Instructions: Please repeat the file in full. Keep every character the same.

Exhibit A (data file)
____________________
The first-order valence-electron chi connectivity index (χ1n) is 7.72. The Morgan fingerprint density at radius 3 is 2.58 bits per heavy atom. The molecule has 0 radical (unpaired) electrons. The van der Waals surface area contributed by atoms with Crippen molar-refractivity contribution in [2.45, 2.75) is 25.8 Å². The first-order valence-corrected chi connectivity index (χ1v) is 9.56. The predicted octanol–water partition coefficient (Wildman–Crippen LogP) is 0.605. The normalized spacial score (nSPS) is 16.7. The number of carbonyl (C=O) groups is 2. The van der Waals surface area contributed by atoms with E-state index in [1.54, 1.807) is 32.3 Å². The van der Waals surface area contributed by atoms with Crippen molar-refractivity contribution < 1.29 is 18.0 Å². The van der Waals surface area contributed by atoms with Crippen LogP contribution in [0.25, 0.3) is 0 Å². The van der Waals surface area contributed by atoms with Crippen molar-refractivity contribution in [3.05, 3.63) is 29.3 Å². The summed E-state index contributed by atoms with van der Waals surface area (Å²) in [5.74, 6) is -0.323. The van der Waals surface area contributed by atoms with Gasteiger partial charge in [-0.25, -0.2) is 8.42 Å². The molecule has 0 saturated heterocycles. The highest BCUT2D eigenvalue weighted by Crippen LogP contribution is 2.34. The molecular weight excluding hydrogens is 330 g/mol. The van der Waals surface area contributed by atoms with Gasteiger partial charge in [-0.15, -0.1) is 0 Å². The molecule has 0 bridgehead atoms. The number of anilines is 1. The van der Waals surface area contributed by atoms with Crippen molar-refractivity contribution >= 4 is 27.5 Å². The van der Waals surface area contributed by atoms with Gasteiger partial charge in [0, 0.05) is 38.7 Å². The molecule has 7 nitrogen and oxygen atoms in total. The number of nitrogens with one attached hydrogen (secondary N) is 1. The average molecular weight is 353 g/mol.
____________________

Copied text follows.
The first-order valence-electron chi connectivity index (χ1n) is 7.72. The Morgan fingerprint density at radius 3 is 2.58 bits per heavy atom. The molecule has 0 radical (unpaired) electrons. The van der Waals surface area contributed by atoms with Crippen molar-refractivity contribution in [2.45, 2.75) is 25.8 Å². The first-order valence-corrected chi connectivity index (χ1v) is 9.56. The predicted octanol–water partition coefficient (Wildman–Crippen LogP) is 0.605. The normalized spacial score (nSPS) is 16.7. The number of carbonyl (C=O) groups is 2. The van der Waals surface area contributed by atoms with E-state index in [1.54, 1.807) is 32.3 Å². The van der Waals surface area contributed by atoms with Crippen molar-refractivity contribution < 1.29 is 18.0 Å². The van der Waals surface area contributed by atoms with Crippen LogP contribution in [0.25, 0.3) is 0 Å². The van der Waals surface area contributed by atoms with Crippen molar-refractivity contribution in [3.05, 3.63) is 29.3 Å². The summed E-state index contributed by atoms with van der Waals surface area (Å²) in [5.74, 6) is -0.323. The van der Waals surface area contributed by atoms with Gasteiger partial charge in [-0.25, -0.2) is 8.42 Å². The molecule has 0 saturated heterocycles. The highest BCUT2D eigenvalue weighted by Crippen LogP contribution is 2.34. The molecular weight excluding hydrogens is 330 g/mol. The van der Waals surface area contributed by atoms with Gasteiger partial charge in [-0.15, -0.1) is 0 Å². The molecule has 0 bridgehead atoms. The number of anilines is 1. The van der Waals surface area contributed by atoms with Crippen molar-refractivity contribution >= 4 is 27.5 Å². The van der Waals surface area contributed by atoms with Gasteiger partial charge in [0, 0.05) is 38.7 Å². The molecule has 7 nitrogen and oxygen atoms in total. The number of nitrogens with one attached hydrogen (secondary N) is 1. The average molecular weight is 353 g/mol.